(for veterinary information only)
12.5 mg, 25 mg, and 50 mg
25 mg and 30 mg
Motion sickness is an important problem for many pets and while the commonly prescribed acepromazine has many benefits as an antinausea drug its long-acting tranquilizing properties make it inconvenient for short trips. Fortunately, there are more appropriate alternatives. Ideally, for short-term relief of carsickness, we would like a medication with minimal side effects, that does not yield long lasting drowsiness, and is conveniently dosed. Although meclizine hydrochloride is a human medication, it has proved to be quite helpful for relief of nausea in our pets.
Meclizine hydrochloride is generally used for nausea relief due to motion sickness. It is also used to control the nausea resulting from vestibular disease, a syndrome characterized by vertigo and loss of balance.
For the prevention of motion sickness, meclizine hydrochloride should be given approximately 30 minutes before travel.
Meclizine hydrochloride is a member of the piperazine class of antihistamines. It may produce some drowsiness though nothing like the 6 to 8 hours of tranquilization yielded by its cousin, acepromazine.
Most antihistamines have potential to cause any of a group of symptoms referred to as anticholinergic symptoms: urinary retention, dry mouth, increased heart rate, and exacerbation of glaucoma (elevated pressure within the eye). It may also reduce the ability to produce milk in lactating mothers.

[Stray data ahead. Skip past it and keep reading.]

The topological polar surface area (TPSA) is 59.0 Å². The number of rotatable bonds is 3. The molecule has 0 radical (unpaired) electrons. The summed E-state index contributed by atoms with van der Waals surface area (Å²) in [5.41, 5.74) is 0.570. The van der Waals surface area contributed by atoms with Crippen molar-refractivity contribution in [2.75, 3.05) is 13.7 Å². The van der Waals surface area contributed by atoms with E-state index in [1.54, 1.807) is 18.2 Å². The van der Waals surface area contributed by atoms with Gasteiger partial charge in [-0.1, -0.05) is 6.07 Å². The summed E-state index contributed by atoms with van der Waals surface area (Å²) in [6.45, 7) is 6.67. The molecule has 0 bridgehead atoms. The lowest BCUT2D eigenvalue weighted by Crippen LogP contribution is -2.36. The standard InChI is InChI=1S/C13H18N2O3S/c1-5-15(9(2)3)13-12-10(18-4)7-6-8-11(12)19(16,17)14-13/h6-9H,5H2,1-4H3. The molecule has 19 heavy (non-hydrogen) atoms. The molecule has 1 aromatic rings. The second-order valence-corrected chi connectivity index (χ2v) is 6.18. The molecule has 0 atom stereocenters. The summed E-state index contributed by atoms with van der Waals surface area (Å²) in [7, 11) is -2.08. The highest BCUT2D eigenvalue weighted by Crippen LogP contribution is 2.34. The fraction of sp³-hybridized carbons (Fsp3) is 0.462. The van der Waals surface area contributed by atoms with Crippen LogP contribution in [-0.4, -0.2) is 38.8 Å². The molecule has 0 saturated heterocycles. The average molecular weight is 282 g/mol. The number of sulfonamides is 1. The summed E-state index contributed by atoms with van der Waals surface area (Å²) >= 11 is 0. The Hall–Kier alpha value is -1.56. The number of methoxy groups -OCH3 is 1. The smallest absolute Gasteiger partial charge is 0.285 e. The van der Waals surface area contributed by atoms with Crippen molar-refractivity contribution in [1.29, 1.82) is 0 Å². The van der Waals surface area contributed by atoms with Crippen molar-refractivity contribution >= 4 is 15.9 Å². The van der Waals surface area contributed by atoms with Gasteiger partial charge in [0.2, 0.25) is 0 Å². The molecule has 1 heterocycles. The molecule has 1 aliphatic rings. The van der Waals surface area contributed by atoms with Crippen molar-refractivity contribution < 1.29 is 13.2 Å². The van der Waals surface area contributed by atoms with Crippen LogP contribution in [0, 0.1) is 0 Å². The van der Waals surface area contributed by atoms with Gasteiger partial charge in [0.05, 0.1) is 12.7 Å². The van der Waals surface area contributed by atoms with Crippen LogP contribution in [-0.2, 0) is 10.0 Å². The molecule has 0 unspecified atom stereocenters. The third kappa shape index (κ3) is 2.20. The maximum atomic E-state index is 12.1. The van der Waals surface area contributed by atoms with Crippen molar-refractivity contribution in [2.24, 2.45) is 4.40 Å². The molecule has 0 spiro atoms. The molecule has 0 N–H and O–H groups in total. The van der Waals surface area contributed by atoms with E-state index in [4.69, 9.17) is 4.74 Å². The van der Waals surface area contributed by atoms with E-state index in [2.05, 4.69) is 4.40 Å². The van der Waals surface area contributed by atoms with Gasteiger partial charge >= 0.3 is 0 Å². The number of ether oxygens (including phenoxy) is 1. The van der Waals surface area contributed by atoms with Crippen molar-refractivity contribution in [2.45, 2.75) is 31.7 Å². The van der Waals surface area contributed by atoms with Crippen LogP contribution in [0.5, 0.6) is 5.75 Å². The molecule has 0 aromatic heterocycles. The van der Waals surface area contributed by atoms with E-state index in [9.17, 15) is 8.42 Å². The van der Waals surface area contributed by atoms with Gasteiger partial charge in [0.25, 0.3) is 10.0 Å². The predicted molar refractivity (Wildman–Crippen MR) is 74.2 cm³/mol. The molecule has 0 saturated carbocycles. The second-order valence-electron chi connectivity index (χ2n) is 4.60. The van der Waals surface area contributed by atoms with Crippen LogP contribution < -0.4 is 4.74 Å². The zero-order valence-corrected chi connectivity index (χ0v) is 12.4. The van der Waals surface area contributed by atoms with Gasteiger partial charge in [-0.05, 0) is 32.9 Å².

Meclizine hydrochloride should not be given in conjunction with other tranquilizing drugs as such a combination may lead to excess sedation.
- Meclizine hydrochloride is known to cause birth defects in experimental animals and thus should not be used in pregnant pets.
- Due to its potential to reduce milk production, meclizine hydrochloride should not be given to nursing mothers.
- Meclizine hydrochloride should not be given to patients who are at risk for urinary retention (prostate enlargement, spinal disease, etc.)
- Because meclizine hydrochloride is an antihistamine, it may interfere with intradermal skin testing for allergy. Check with your veterinary dermatologist about how long to wait after this medication has been used before skin testing can be scheduled.
- Meclizine hydrochloride should not be given to patients with a history of heart failure.
- Meclizine hydrochloride use may interfere with allergic skin testing in patients undergoing evaluation for inhalant allergies.
- Meclizine hydrochloride activity can be expected to be prolonged in patients with liver disease.
- Patients who do not tolerate meclizine hydrochloride might do better with maropitant citrate, an antinauseal medication developed and labeled for the treatment of motion sickness in pets.
Page last updated: 2/28/2012
Page last reviewed: 3/9/2014